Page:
Continued from last week...
Deb and Roland went to work Monday, and Genie and I drove 303 miles to the outer banks of North Carolina. The natives refer to it as OBX—we now have OBX on the back of our HHR car.
We pulled into a small NC town for lunch. A sign on the restaurant door read, “Turn your electronic devices off: Talk to the people you are with.”
Going back to the freeway, a Baptist church sign read: “Need faith, apply within.”
On the way to the OBX we saw a directional sign to Crabtree Hollow (pronounced “holler”). We were curious, so we drove in. They had an electronic device for anyone currently or maiden-named Crabtree to register. We checked, but no Chuck or Cindy Crabtree of Ellendale area had registered. I talked to one of the Crabtree Hollow natives who told me the electronic registering was the main attraction bringing people there (you could update the registration any time—thus repeat business to Crabtree Hollow). How about the same idea for anybody with the last name Dale to pull off I-35 into Ellendale?
We checked into the Comfort Inn at Nags Head, NC, outer banks. What a room; seventh floor with a balcony looking out at the Atlantic Ocean for a three-night stay.
Warren, the head maintenance man, gave us a warm Southern welcome (we know him from going there over the last 20 years). He confessed he was back to smoking as the last time we saw him, he was recovering from a heart bypass and no smokes allowed. (We even heard his doctor shouting from the seventh floor to put the cigarette out.)
The first day we rode the ferry to Ocracoke Island and back, which took most of the day. While eating the evening meal at Howard’s Pub and Raw Bar Restaurant in Ocracoke, six people sat at a huge round table next to us. They told us when they were done eating we could dance on the top of their table if we signed a disclaimer form from Howard’s Bar. They were from Cary, NC, and Marie did most of the talking. I thanked them for the offer, but we had to catch the ferry to get back to Nags Head. As we left I knighted each one and made them honorary members of the Minnesota S.O.S. (Scandinavian over Seventy) Club. As Genie and I left we agreed the Wild West was tame in comparison to the six over-70 seniors from Cary.
The other two days were spent sightseeing and enjoying the ocean.
Back to Winston-Salem for a long weekend with Deb and Roland. They took us to the Mast General Store in downtown Winston-Salem. What a place, occupying two floors in a huge building. We were there on “employee for a day,” which meant you got a 25% employee discount. The place was so big you could have the entire NRHEG school district population (2,500) at the same time leisurely shopping. The greeter, Kimberly, at the entrance gave me the above info. She is expecting a pay raise when her manager Zach gets a copy of this column.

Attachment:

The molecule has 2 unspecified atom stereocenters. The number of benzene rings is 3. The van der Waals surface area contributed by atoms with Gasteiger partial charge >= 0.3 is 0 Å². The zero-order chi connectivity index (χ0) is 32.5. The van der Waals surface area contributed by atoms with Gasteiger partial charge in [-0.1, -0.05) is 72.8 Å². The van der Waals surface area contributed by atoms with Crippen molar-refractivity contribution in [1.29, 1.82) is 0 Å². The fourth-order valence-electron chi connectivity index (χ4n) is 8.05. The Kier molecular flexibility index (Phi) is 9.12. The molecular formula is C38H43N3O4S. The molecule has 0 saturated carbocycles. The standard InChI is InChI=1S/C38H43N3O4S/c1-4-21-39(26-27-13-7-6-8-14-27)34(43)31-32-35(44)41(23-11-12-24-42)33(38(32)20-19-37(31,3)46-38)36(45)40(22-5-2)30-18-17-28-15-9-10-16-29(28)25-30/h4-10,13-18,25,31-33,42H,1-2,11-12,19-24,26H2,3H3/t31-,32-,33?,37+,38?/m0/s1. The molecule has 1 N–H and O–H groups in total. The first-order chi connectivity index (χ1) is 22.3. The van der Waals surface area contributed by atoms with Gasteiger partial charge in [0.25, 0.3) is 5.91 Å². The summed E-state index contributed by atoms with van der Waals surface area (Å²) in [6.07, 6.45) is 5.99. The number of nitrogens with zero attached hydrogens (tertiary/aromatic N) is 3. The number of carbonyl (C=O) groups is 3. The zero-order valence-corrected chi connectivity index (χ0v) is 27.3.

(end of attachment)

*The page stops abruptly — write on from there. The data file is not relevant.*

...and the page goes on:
Deb and Roland took us to the biggest golf course I’ve ever seen: two 18 holes plus a par-three 18-hole, all in one setting.
Monday morning, Deb and Roland go to work and we head for home after thanking the two husband and wife teams for the great service at the Sleep Inn Motel in Winston-Salem.
As we stop in Cincinnati at Roger and Linda Worrell’s home, a man comes out of their house. I ask if he is visiting. He shoots a funny look at me and says, “I live here.” Roger and Linda, we need your new address.
We stop at McDonald’s in Center Point, IA with sand for Sandy. We clean up the gravesite and leave flowers for Genie’s grandparents at the cemetery in Waterloo. Finally, 325 Burr Oak Drive, Albert Lea, MN is a welcome sight after 15 days on the road.
P.S. I busted off two lower front teeth in North Carolina. Net result, two teeth cost more than 15 days on the road.
Bob is a retired AAL (Aid Association for Lutherans) agent, currently working on his master’s degree in Volunteering. His wife, Genie, is a retired RN, currently working on her doctor’s degree in Volunteering. They have two children, Deb in North Carolina, and Dan in Vermont. Bob says if you enjoy his column, let him know. If you don’t enjoy it, keep on reading, it can get worse. Words of wisdom: There is always room for God.